7. Do you have an overall strategy when you start a game or Tournament?

I always research my opponents and try to find out what they play.  I try to play through all of these games but don’t always succeed-sometimes I can’t find any games they have played.  That just tells you my database is not as comprehensive as it needs to be!

8. How do you select your moves, what is your general method?

I will not deal with the opening since much of that is personal to each player and each will have their own approach.  Out of the opening, I try to follow Aagaard’s recommendation and ask myself 3 questions.  Firstly, where are the weaknesses?  Secondly, which is the worst placed piece? And thirdly, what is my opponent’s idea?  Having asked these questions, I look at my previous notes on the game in question to help me remember my plan (and previous analysis) and assess whether it is still fit for purpose or has my opponent created a need to change plans.  I then look for what Kotov called ‘candidate moves’ all with the aim of finding 3 or 4 possible moves.  Obviously, my silicon friend plays a part at that stage, but so does my brain and instincts.  In recent years I have slowed down my response time and take more time to consider moves.  As a TD I do find it amazing that some players finish their games before the start date arrives in a tournament and have played about 30 moves before agreeing on a draw.

9. With so many draws in Correspondence Chess, what do you try to do to generate wins?

I try to create positions that are not particularly helpful to the engines but I also attempt to play openings which can lead to weak squares in my opponent’s camp.  Not easy but I did win a game a year or so back where my opponent had a weak P on c7 with a half-open file.  It took time but was very enjoyable from my perspective.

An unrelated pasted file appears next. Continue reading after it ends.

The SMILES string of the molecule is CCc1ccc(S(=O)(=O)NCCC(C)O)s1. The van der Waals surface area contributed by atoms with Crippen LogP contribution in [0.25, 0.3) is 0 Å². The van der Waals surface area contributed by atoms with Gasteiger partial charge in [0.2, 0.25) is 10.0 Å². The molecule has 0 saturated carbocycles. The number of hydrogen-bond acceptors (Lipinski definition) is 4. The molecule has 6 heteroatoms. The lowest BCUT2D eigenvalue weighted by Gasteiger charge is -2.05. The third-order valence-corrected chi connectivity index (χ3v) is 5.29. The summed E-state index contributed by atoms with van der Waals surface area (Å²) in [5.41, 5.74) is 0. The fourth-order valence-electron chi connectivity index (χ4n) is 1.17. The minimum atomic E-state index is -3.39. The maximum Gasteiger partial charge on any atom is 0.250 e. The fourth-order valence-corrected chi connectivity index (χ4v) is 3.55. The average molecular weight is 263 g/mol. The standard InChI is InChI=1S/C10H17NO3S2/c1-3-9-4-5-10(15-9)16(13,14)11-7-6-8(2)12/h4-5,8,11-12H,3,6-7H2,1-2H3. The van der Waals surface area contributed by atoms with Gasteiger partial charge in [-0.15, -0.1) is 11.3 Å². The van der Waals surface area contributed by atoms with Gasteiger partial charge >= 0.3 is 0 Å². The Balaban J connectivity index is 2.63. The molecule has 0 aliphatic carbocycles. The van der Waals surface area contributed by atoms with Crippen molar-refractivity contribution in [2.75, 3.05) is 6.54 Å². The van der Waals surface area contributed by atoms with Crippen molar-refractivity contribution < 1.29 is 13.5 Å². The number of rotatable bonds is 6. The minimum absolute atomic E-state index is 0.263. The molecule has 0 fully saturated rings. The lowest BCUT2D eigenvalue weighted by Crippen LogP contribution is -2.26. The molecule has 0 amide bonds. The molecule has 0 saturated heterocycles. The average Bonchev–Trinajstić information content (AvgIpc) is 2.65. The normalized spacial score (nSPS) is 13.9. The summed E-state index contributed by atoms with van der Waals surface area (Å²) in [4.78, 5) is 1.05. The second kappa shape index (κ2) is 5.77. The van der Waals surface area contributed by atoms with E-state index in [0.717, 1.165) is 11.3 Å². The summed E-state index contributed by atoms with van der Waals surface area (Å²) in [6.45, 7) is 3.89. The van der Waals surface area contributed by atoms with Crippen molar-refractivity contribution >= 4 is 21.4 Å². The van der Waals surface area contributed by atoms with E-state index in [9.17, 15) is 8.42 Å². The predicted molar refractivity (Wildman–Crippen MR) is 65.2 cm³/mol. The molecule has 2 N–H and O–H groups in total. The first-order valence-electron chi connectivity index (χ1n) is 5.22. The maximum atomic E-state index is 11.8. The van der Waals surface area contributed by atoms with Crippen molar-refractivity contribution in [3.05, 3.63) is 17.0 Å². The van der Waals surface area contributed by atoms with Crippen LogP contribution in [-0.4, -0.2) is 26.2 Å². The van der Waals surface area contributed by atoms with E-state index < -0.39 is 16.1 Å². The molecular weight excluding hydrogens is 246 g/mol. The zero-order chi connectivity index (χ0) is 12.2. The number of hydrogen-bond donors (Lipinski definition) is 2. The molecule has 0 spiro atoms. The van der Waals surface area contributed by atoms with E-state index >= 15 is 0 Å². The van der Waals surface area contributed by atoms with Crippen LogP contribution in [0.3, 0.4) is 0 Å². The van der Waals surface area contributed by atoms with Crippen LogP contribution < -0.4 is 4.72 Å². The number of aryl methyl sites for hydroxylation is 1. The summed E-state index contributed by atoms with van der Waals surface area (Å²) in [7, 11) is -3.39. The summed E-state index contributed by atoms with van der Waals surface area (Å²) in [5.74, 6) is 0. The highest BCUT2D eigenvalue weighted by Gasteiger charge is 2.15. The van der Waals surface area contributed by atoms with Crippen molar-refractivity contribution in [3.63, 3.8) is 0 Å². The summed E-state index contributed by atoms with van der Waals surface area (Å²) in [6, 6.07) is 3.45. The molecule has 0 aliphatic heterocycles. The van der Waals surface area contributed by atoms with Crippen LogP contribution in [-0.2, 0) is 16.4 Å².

10. What are your future aspirations in Correspondence Chess?

Would like to gain IM title.  Have missed two norm opportunities by half a point in each case.  Frustrating but keeps me trying, although winning a game is a real challenge due to the influence of computers.

11. What are your favourite Openings and why?

I have played the French, Winawer poison pawn variation as black for over 50 years and have had great results apart from a setback now and again, but not recently.  Not too sure I will continue to play in future since some recent games I have reviewed have led to spectacular wins for white.  As White, I have for years played either a QP or the English. 

12. If you could ask a Legendary player, alive or historical, one question about Chess, what would it be?

Could you spend some time with me to help me become a Grand Master?

13. Do you have a Favourite Chess Book or DVD? If so what?

My System by Aron Nimzowitsch

14. Do you have a Favourite player? If so who?

Yes.  M. M. Botvinnik.  I played him in a simultaneous display when I was 16.  I lost but was second last to finish.   I had a good position for a long period but as the numbers still playing reduced to single figures he just appeared, moved and then seemed to re-appear so quickly that I had no time to think!!


Updated Saturday, March 3, 2018 by Russell Sherwood